The journey down the Razorback Greenway has finally reached Benton County. Almost halfway! Only 20 or so miles to go. I’d started to fear this quiet leg of the trail would be a relative bust for some fresh shots, but then Lake Springdale popped up around the last bend, right across the county line, and saved the day.
This last one isn’t from the trail, but I have to share it. I was walking around my apartment complex a little before sunrise and looking up at the purple clouds when I noticed birds flying south. They weren’t in an orderly V formation like geese; instead they flew at least a hundred feet from each other, moving like black flecks of ash drifting from a huge fire. They filled the sky by the thousands, ranging from just above the top of the apartment buildings to the limit of my eyesight, tiny specks in every direction. And they were silent. I had never seen anything quite like it. I’d like to learn what kind of birds they were, but Google hasn’t cracked the mystery yet. An hour or so later they were gone, and the sky was clear.
Every black speck here is a bird. They’re a bit hard to see here, so opening the photo in another tab might help.
Happy November! Thanks for looking.
There’s more than 3,000 people in this photo — more than live in a dozen different towns in Washington County and more than twice as many people in my entire high school in Nebraska. They’re having hundreds of conversations and maybe a few arguments. Lots are standing, but some are kneeling. There are kids and parents and cousins and buddies and a whole lot of strangers. Some are Texas State fans, if you can spot the maroon in the sea of crimson. All of that life in a single frame.
It’s taken me way too long to have these pictures ready. The two above are from the Sept. 17 Razorback game, my first. It was a good time, though it made me miss Nebraska’s Memorial Stadium. Anyway, that’s it for my words this time. Thanks for stopping by. Until next time, have some much quieter snapshots of the latest leg of the Razorback Greenway trail.
It only took eight months, but yesterday I got past the Fayetteville section of the Razorback Greenway and into parts I’ve never seen before. A beautiful Saturday brought a few more miles of the 36-mile thread that carries characters like this pair, who were taking a break during a ride from one end of the trail to the other and back — I’d need a breather, too. Others included some disc-golfing fraternity brothers and a bulldog puppy named Princess that got doused with water to cool off from the trek around Lake Fayetteville.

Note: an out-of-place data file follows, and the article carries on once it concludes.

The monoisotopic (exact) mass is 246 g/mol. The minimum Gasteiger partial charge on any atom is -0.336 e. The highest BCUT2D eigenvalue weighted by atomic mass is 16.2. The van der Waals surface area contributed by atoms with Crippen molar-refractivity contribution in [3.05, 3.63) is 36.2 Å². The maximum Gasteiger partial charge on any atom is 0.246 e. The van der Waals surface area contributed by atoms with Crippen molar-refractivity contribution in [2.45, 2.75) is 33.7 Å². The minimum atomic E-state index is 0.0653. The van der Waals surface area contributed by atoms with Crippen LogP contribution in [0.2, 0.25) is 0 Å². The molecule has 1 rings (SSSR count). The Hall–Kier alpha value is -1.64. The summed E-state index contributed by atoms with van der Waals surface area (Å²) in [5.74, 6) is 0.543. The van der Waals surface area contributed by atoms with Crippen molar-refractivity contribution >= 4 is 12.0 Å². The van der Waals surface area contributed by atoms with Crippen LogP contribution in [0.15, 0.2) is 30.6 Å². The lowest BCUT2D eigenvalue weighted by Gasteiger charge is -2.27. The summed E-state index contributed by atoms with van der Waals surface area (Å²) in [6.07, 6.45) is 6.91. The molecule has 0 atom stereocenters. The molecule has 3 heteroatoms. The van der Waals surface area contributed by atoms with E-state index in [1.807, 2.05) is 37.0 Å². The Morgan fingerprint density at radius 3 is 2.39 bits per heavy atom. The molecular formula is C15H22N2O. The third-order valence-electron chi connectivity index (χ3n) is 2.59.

We’ll see what’s going on in Springdale next time. Thanks for looking.
Bike trails are a big deal around here.
For the first time, an unbroken thread of paths and trails connects all of the Northwest Arkansas metro, from Bella Vista in the north to Fayetteville at the south end. The cities marked the project’s completion Saturday with a festival of biking, train riding, history walks and food that drew at least a thousand people by my reckoning. A few dozen of them told me the best way to celebrate was riding all 37 miles.
I started the day in Fayetteville, where a couple hundred people gathered in the morning for a bike and train ride to the main event up in Springdale.
But before that, something I didn’t expect: a march, about 40 strong, for Freddie Gray, whose death after being severely injured in police custody sparked protests across the country and has led to criminal charges for six Baltimore officers.
It was a blink-and-you-miss-it deal; I had time for the one photo and they were gone. The cyclists, meanwhile, kept gathering, cheering the train from Springdale when it sounded its horn.
The bunch arrived in Springdale by train or bike half an hour later. More bikers and others flocked in by the hundreds.
Several mayors and other officials gave speeches and thanks to everyone involved; this is a project planned for a decade, under construction for three years and built for $1 million a mile. The speakers touted the trail’s economic impact as well — a topic my co-worker Joel dug into in today’s paper — before leading the crowd in a spirited round of “Woo Pig Sooie.”
Finally, bikers cut the ribbon for the trail at noon.
Not a bad party. Thanks for looking, and take a look at some more photos here, if you like.